.. _superclass-rules:
Undecidable (or recursive) superclasses
---------------------------------------
.. extension:: UndecidableSuperClasses
:shortdesc: Allow all superclass constraints, including those that may
result in non-termination of the typechecker.
:since: 8.0.1
Allow all superclass constraints, including those that may result in
non-termination of the typechecker.
The language extension :extension:`UndecidableSuperClasses` allows much more flexible
constraints in superclasses.
A class cannot generally have itself as a superclass. So this is illegal ::
class C a => D a where ...
class D a => C a where ...
GHC implements this test conservatively when type functions, or type variables,
are involved. For example ::
type family F a :: Constraint
class F a => C a where ...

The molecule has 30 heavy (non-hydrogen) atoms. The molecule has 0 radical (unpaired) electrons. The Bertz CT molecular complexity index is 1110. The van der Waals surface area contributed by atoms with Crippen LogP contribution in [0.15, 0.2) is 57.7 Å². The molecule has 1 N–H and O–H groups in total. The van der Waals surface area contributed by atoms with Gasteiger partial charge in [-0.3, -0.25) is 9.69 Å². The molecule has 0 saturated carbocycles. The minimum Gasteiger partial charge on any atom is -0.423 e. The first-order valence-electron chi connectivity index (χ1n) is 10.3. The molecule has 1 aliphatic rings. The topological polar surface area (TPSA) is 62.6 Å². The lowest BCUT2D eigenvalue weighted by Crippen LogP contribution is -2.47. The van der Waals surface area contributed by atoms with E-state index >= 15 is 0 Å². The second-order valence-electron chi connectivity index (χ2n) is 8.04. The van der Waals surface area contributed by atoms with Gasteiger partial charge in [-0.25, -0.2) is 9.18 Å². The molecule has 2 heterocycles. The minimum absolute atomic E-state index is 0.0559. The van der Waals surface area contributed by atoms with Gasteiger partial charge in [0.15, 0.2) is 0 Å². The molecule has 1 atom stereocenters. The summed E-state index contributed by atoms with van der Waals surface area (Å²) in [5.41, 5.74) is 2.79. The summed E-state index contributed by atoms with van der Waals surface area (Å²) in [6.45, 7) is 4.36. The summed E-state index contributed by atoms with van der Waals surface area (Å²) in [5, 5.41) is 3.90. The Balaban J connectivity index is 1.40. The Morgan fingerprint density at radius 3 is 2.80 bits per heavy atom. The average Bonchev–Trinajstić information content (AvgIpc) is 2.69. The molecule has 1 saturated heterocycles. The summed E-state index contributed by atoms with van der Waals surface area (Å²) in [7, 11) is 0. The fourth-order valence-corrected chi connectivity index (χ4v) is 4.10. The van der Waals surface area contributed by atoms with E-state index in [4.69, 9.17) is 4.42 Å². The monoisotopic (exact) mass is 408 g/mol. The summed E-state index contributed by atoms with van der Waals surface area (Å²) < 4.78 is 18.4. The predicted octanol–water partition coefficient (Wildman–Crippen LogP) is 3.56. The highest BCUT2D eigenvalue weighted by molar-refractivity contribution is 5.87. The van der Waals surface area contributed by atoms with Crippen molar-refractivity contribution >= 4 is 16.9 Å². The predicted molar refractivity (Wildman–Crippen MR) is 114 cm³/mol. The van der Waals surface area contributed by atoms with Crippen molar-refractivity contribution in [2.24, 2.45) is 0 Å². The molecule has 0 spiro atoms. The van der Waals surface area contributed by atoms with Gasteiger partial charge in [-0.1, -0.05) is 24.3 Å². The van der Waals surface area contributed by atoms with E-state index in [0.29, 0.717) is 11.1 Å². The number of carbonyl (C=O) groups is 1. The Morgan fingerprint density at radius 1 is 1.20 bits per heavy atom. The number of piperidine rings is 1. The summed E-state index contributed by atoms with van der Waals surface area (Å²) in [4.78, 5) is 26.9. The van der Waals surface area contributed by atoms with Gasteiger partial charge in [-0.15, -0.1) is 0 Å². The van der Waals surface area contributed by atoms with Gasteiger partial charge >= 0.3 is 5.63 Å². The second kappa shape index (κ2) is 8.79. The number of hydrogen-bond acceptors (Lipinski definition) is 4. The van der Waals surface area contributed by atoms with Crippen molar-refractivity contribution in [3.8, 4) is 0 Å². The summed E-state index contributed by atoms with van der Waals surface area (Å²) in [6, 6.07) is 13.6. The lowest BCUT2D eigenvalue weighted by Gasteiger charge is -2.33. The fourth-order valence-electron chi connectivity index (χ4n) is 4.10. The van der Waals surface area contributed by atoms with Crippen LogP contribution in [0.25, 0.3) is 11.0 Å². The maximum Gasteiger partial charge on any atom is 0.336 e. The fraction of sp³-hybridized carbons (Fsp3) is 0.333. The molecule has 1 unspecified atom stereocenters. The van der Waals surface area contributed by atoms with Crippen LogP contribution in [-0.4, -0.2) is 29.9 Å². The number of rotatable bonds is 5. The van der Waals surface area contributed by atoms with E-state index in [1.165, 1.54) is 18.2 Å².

GHC will complain about this, because you might later add ::
type instance F Int = C Int
and now we'd be in a superclass loop. Here's an example involving a type variable ::
class f (C f) => C f
class c => Id c
If we expanded the superclasses of ``C Id`` we'd get first ``Id (C Id)`` and
thence ``C Id`` again.
But superclass constraints like these are sometimes useful, and the conservative
check is annoying where no actual recursion is involved.
Moreover genuinely-recursive superclasses are sometimes useful. Here's a real-life
example (:ghc-ticket:`10318`) ::
class (Frac (Frac a) ~ Frac a,
Fractional (Frac a),
IntegralDomain (Frac a))
=> IntegralDomain a where
type Frac a :: Type
Here the superclass cycle does terminate but it's not entirely straightforward
to see that it does.
With the language extension :extension:`UndecidableSuperClasses` GHC lifts all restrictions
on superclass constraints. If there really *is* a loop, GHC will only
expand it to finite depth.